Making Jewish Calendars Reply

by Laurie Bellet

Every lesson, throughout 4 years of high school French, Madame Jarman began by requiring us to recite the daily calendar information in French. Today, more than 30 years later, I am still able to complete the recitation entirely. Teaching the daily calendar provides learning experiences in language, time, season. General education teachers, especially at the elementary levels, take this daily recitation as a necessary component of their classroom day. Yet, relatively few Jewish educators offer students the opportunity to recite the calendar, in Hebrew.

At its most simple, for our youngest students, reciting the calendar can be as simple as recognizing the Hebrew month and orientating time to Shabbat and any proximal holidays. On the recording ‘Schlock Rock for Kids,’ the band sings the months to the tune of ‘My Darling Clementine.’ Once learned, this is not a song anyone soon, if ever, forgets. When students begin attending mid-week Religious School sessions, they can expand to include the day of the week, the date, the season and the weather. Older students can incorporate the language of ‘yesterday was,’ and ‘tomorrow will be,’ the parashat ha-shavu’ah and the relationship to the moon’s phases.

If you are uncertain how to begin, head over to www.Judaicrafts.com. They offer ($19.99) a full calendar package: calendar grid, month headings, daily cover-ups, holiday cover-ups. You can also purchase each component separately. I have long been disappointed that otherwise Jewish calendars have oriented from left to right. This year though, many Jewish retailers are offering the ‘new’ Calendar of the Jewish People. With dramatic art by Mordechai Rosenstein this calendar ($14.00 approx.) reads from right to left. Either of these options will greatly enhance both your program and your classroom décor.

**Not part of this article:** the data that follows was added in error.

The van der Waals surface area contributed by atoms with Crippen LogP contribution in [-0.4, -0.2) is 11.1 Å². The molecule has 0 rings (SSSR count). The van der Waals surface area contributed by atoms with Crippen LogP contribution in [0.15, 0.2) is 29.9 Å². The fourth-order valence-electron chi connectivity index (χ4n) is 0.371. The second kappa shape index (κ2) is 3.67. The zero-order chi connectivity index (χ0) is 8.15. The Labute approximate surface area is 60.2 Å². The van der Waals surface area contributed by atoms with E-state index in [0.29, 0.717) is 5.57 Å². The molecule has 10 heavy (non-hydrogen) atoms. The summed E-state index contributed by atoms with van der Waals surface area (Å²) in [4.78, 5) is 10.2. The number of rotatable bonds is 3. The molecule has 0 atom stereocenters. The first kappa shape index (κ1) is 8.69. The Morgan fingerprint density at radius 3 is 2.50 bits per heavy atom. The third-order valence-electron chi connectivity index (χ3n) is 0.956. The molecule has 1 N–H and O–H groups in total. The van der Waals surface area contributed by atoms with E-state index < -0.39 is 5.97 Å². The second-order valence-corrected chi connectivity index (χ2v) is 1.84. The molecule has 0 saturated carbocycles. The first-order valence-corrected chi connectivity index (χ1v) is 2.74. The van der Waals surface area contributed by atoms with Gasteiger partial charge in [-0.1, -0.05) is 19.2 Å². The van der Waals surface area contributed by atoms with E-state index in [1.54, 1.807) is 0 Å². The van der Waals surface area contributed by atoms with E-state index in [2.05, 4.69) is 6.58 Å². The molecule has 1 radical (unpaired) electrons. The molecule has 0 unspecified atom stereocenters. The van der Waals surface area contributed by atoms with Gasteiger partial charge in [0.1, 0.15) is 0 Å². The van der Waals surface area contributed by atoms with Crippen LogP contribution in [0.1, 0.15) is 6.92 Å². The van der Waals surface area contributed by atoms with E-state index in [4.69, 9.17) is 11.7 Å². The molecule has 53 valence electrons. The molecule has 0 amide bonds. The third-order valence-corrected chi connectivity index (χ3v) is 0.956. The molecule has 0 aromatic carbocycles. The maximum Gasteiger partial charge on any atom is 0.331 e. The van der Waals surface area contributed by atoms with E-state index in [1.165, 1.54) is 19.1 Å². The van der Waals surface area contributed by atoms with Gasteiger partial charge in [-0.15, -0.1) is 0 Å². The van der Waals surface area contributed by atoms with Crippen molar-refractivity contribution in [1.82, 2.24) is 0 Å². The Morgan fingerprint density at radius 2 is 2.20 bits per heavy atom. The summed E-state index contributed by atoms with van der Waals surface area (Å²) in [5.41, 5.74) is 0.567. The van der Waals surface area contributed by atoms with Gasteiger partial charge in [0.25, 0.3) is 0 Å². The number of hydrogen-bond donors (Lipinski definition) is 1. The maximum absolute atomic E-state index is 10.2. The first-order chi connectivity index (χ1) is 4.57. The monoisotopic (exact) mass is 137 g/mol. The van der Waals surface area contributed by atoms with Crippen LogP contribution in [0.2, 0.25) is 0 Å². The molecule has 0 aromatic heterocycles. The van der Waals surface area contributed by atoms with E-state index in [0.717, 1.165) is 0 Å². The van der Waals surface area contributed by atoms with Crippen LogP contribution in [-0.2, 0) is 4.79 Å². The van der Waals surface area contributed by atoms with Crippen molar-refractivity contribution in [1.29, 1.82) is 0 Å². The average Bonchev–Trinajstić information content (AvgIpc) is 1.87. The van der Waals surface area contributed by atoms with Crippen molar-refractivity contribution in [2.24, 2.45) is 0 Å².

But, if you prefer, you can Do It Yourself…:

At your local school supply store, purchase
• a calendar grid with a vertical orientation.
• Sentence strips
• Self-stick Velcro
• A package of die cuts in a desired shape
• File folder or other self-stick labels.

Here are the steps:

1. On each of seven self-stick labels, write the days of the week in Hebrew.

2. Use these labels to cover the English days of the week. Remember, work right to left.

3. Put the calendar through the laminator, if one is available.

4. Stick the soft side of the Velcro in each grid space.

5. Write the Hebrew number for each day of the month on a die cut shape. (stencils are helpful). Put holiday stickers on die cuts for special days.

6. If possible laminate each card. Clear contact paper works also. (They will be handled frequently)

7. Place the rough end Velcro on each number die cut.

8. On the sentence strips, write or stencil the name of each month. Decorate each to reflect the cycle of the year.

9. Laminate these.

10. Place smooth side Velcro on the calendar in the space you would like to place your monthly heading. Put the rough side Velcro correspondingly on each month ‘header.’

11. If desired, decorate die cut shapes for the weather, for the season, for the moon and for student birthdays.

The rest is simple. Begin with, “Ha yom: Yom Rishon.”

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